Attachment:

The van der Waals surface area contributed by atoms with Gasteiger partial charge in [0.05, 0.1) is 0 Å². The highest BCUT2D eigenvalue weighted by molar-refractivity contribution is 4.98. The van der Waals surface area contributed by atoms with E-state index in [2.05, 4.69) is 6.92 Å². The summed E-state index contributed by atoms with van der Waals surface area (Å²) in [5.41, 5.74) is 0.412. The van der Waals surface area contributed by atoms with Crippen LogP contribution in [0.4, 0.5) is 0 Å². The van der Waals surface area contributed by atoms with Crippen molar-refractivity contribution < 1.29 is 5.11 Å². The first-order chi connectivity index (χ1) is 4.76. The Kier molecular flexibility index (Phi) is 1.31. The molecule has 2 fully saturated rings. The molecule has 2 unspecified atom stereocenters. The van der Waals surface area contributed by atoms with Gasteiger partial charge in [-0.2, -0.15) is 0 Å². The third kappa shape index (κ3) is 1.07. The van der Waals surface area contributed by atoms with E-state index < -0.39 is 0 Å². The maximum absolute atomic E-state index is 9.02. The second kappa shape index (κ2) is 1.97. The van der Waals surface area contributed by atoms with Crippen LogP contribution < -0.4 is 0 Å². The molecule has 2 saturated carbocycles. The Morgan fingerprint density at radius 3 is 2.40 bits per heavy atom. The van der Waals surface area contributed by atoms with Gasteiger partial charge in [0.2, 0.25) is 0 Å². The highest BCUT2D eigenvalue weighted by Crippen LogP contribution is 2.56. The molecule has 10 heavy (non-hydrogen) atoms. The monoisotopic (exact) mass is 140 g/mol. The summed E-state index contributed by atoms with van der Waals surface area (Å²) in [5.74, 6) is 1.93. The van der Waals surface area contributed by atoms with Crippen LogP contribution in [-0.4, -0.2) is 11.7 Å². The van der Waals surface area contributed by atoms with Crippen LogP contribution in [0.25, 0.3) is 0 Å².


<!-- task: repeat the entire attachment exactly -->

The van der Waals surface area contributed by atoms with Gasteiger partial charge in [0.05, 0.1) is 0 Å². The highest BCUT2D eigenvalue weighted by molar-refractivity contribution is 4.98. The van der Waals surface area contributed by atoms with E-state index in [2.05, 4.69) is 6.92 Å². The summed E-state index contributed by atoms with van der Waals surface area (Å²) in [5.41, 5.74) is 0.412. The van der Waals surface area contributed by atoms with Crippen LogP contribution in [0.4, 0.5) is 0 Å². The van der Waals surface area contributed by atoms with Crippen molar-refractivity contribution < 1.29 is 5.11 Å². The first-order chi connectivity index (χ1) is 4.76. The Kier molecular flexibility index (Phi) is 1.31. The molecule has 2 fully saturated rings. The molecule has 2 unspecified atom stereocenters. The van der Waals surface area contributed by atoms with Gasteiger partial charge in [-0.2, -0.15) is 0 Å². The third kappa shape index (κ3) is 1.07. The van der Waals surface area contributed by atoms with E-state index < -0.39 is 0 Å². The maximum absolute atomic E-state index is 9.02. The second kappa shape index (κ2) is 1.97. The van der Waals surface area contributed by atoms with Crippen LogP contribution < -0.4 is 0 Å². The molecule has 2 saturated carbocycles. The Morgan fingerprint density at radius 3 is 2.40 bits per heavy atom. The van der Waals surface area contributed by atoms with Gasteiger partial charge in [0.2, 0.25) is 0 Å². The highest BCUT2D eigenvalue weighted by Crippen LogP contribution is 2.56. The molecule has 10 heavy (non-hydrogen) atoms. The monoisotopic (exact) mass is 140 g/mol. The summed E-state index contributed by atoms with van der Waals surface area (Å²) in [5.74, 6) is 1.93. The van der Waals surface area contributed by atoms with Crippen LogP contribution in [-0.4, -0.2) is 11.7 Å². The van der Waals surface area contributed by atoms with Crippen LogP contribution in [0.25, 0.3) is 0 Å².